Electronics that use small amounts of power are crucial for the progress of the Internet of Things, where real-world objects are linked to the internet. A number of upcoming technologies, ranging from healthcare devices to wearables to smart cities and smart homes, require economical transistors and electronic circuits that can work with reduced energy use.
Printed electronics are a simple and cost-effective way to make electronics that could facilitate the advent of economical electronic devices on novel substrates— such as plastic wrap, clothes, or paper— and provide ordinary objects with “intelligence.”
But to be beneficial for everyday applications, these devices need to run on low energy and power consumption. There has been considerable advancement in printing methods, but power consumption is still a challenge—the various solutions that exist are too difficult for commercial production.
At present, scientists from the , in collaboration with partners from China and Saudi Arabia, have devised a method for printed electronics that could be employed to build economical devices that can be recharged out of thin air. The devices could even be powered by the ambient radio signals that are everywhere. Their results have been published in the ACS Nano journal.
Since the commercial batteries that drive a number of devices have narrow lifetimes and negative environmental influences, the scientists are creating electronics that can work autonomously using ultra-low levels of energy.
The technology created by the team provides high-performance electronic circuits based on thin-film transistors, which are “ambipolar” as they employ only a single semiconducting material to convey both positive and negative electric charges in their channels, in an area of operation known as “deep subthreshold”—a phrase that typically means that the transistors are made to work in an area that is generally considered to be their “off” state.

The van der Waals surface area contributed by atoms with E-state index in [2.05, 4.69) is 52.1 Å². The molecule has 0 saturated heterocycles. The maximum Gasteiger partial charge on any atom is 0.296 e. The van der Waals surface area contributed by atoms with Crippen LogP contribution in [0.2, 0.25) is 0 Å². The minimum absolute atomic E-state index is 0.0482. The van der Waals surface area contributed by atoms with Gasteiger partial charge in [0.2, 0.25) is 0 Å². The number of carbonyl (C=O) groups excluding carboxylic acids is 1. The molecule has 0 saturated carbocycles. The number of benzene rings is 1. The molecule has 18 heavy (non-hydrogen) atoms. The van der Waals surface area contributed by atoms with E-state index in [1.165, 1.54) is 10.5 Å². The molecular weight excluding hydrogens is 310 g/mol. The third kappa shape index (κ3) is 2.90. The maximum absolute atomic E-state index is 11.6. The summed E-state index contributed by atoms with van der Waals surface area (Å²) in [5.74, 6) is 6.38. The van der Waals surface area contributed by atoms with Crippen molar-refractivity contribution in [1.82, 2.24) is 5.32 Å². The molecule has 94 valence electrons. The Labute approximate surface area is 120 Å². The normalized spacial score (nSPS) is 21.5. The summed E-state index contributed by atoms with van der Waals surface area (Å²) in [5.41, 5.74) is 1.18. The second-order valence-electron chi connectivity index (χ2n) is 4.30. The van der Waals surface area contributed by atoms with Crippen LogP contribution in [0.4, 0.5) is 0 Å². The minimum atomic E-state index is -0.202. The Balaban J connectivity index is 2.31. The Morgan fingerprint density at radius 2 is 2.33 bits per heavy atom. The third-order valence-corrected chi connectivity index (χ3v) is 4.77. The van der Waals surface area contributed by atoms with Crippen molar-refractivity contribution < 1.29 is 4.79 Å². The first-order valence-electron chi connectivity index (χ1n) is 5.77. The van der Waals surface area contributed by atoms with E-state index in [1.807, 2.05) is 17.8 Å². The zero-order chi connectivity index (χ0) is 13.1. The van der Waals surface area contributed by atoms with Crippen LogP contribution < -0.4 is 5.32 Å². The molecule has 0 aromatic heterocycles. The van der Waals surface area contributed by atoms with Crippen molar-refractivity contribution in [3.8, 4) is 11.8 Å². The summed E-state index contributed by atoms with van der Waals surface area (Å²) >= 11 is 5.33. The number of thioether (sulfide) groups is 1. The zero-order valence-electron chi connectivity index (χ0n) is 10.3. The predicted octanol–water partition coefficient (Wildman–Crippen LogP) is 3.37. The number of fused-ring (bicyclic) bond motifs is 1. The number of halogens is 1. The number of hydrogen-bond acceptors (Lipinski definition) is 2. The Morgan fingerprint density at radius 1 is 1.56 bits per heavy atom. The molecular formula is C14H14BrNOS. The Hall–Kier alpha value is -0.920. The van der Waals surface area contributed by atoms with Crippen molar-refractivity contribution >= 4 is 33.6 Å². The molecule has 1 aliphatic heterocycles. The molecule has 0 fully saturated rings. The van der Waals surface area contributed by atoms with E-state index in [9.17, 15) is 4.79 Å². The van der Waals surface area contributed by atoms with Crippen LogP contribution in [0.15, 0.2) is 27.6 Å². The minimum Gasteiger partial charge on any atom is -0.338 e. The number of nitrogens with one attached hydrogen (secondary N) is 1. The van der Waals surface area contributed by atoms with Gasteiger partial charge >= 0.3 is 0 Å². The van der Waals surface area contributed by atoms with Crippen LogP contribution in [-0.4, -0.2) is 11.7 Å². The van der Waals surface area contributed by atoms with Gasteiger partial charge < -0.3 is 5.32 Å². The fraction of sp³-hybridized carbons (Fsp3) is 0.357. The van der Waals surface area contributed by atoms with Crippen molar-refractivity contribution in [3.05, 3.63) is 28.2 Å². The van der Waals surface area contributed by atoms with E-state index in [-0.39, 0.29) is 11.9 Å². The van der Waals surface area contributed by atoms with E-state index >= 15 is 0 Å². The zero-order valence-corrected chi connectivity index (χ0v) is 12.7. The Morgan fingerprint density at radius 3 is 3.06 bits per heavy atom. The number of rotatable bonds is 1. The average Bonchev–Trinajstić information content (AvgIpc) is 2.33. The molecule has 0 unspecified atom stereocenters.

The team came up with the phrase “deep-subthreshold ambipolar” to refer to unparalleled ultra-low operating voltages and levels of power consumption.
According to the team, if electronic circuits composed of these devices were to be driven by a basic AA battery, it would be feasible for them to run non-stop for millions of years.
The team, including scientists from Soochow University, the Chinese Academy of Sciences, ShanghaiTech University, and King Abdullah University of Science and Technology (KAUST), used printed carbon nanotubes—ultra-thin cylinders of carbon—as an ambipolar semiconductor to attain the result.
Thanks to deep-subthreshold ambipolar approach, we created printed electronics that meet the power and voltage requirements of real-world applications, and opened up opportunities for remote sensing and ‘place-and-forget’ devices that can operate without batteries for their entire lifetime.
Luigi Occhipinti, Study Co-Lead Author, Department of Engineering, Cambridge University
“Crucially, our ultra-low-power printed electronics are simple and cost-effective to manufacture and overcome long-standing hurdles in the field,” added Occhipinti.
Our approach to printed electronics could be scaled up to make inexpensive battery-less devices that could harvest energy from the environment, such as sunlight or omnipresent ambient electromagnetic waves, like those created by our mobile phones and Wi-Fi stations.
Vincenzo Pecunia, Study Co-Lead Author and Professor, Soochow University
Pecunia is a former Ph.D. student and postdoctoral researcher at Cambridge’s Cavendish Laboratory.
The study opens the door to a new class of self-driven electronics for biomedical applications, infrastructure monitoring, smart homes, and the rapidly growing Internet of Things device ecosystem.
The study was financially supported in part by the Engineering and Physical Sciences Research Council (EPSRC).
Portilla, L., et al. (2020) Ambipolar Deep-Subthreshold Printed-Carbon-Nanotube Transistors for Ultralow-Voltage and Ultralow-Power Electronics. ACS Nano. .